- Beautifully built, sounds gorgeous, and it’s more affordable than before – what’s not to love?
- Rich, expansive sound
- Deep, punchy bass
- Loads of detail
- Excellent build and finish
- Easy to use
- Some may want HDMI inputs
Canton has a great record with soundbases, combining excellent sound quality with ease of use in one nicely built and affordable box. And it keeps getting better.
The new Canton DM 55 replaces the much-praised DM 50, a five-star performer at £400/$600.
The addition of a glass top, some sonic tweaks, and a price drop make this good-looking and capable unit even more appealing than before.
Fire up the Blu-ray of Fast & Furious 7, and you’ll immediately hear the throaty rumble of roaring engines, the crisp crackle of windshields and glass smashing against the pavement and clear, warm voices. It’s a rich, meaty sound.
Sound effects are spaced out nicely, with each explosion and ricocheting bullet having the right amount of solid punch and excitement to keep you drawn into the film’s crazy action sequences.
Bass digs deep – very deep – but stops just short of overpowering all the other frequencies.
It’s not all about the brawn, though. The DM 55 also manages to be agile and subtle amidst that full-bodied performance.
As Vin Diesel, Dwayne Johnson and Jason Statham try to out do each other on who has the manliest voice, the DM 55 is talented enough to distinguish the various nuances and textures of each stony-faced growl.
Even the few quieter moments are handled with a mature degree of control.
The Canton’s talents translate neatly over to music, news and daytime TV too. As an upgrade to your TV’s sound, it adds a layer of depth, richness and atmosphere that really draws you into whatever content you’re watching.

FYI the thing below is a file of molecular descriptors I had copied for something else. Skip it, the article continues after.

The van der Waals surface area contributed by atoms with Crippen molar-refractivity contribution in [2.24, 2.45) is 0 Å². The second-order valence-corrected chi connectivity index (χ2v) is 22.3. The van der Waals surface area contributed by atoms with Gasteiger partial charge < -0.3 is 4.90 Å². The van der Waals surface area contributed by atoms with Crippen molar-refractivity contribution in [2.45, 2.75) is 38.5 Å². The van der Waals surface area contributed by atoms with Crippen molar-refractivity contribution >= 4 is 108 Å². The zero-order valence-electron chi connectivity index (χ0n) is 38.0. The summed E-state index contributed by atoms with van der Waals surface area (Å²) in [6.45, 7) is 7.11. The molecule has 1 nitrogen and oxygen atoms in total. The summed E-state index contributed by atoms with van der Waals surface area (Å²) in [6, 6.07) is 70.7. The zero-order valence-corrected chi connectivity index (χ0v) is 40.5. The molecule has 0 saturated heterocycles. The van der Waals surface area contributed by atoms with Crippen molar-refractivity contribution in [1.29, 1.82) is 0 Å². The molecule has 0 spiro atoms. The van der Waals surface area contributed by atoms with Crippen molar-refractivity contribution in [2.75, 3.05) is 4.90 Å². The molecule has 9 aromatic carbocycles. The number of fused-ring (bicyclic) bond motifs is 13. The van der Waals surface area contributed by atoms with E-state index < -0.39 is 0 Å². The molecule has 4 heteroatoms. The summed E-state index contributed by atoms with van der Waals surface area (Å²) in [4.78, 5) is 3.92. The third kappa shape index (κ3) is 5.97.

Features and connectivity
In terms of features and connectivity, the DM 55 scores highly. It’s easy to use thanks to the large LED display and well-designed remote control.
Unlike the flimsy credit-card types we see a lot with rivals, Canton supplies a chunky and solid remote with clearly-labelled buttons that make it intuitive to use.
Connections on the DM 55 remain the same as before: you get two digital inputs (optical and coaxial), a pair of RCA analogue inputs, and a subwoofer output.
Bluetooth aptX lets you stream music from any smartphone or tablet. There’s still no sign of HDMI inputs, but we don’t feel that’s a huge miss as the optical input works perfectly well.
While we wouldn’t mess with the bass and treble levels much (the Canton sounds well balanced as it is), it’s worth switching between the Surround and Stereo modes. Stereo keeps everything solid and tightly focused, while Surround opens up the soundfield without, crucially, affecting midrange fidelity too much.
It’s a subtle difference, but worth trying if you want a bit more atmosphere when watching films.
Build and design
The Canton DM 55 remains an impeccably built soundbase. The structure is sturdy, and feels even classier than before thanks to that sleek glass top.
There are metal feet underneath that not only add to the DM 55’s air of class, but also add enough of a gap to allow the two downward-firing woofers underneath the base to work properly.
The DM 55 is a hefty thing, and can support TVs weighing up to 40kg. That should be fine for most flatscreen TVs, but we’d make sure your TV’s stand fits on top of the DM 55. If not, you can simply tuck the DM 55 on the rack underneath.
If you’re after a soundbase that both looks good and performs brilliantly, this Canton DM 55 is definitely one you need to audition.
It’s lovely to use, it looks classier than its price tag would suggest, and the sound quality is the best of its kind.
The drop in price from the older model (the DM 50 was £400/$600) also makes this an unexpected gem of a bargain. It’s an exciting, involving performer.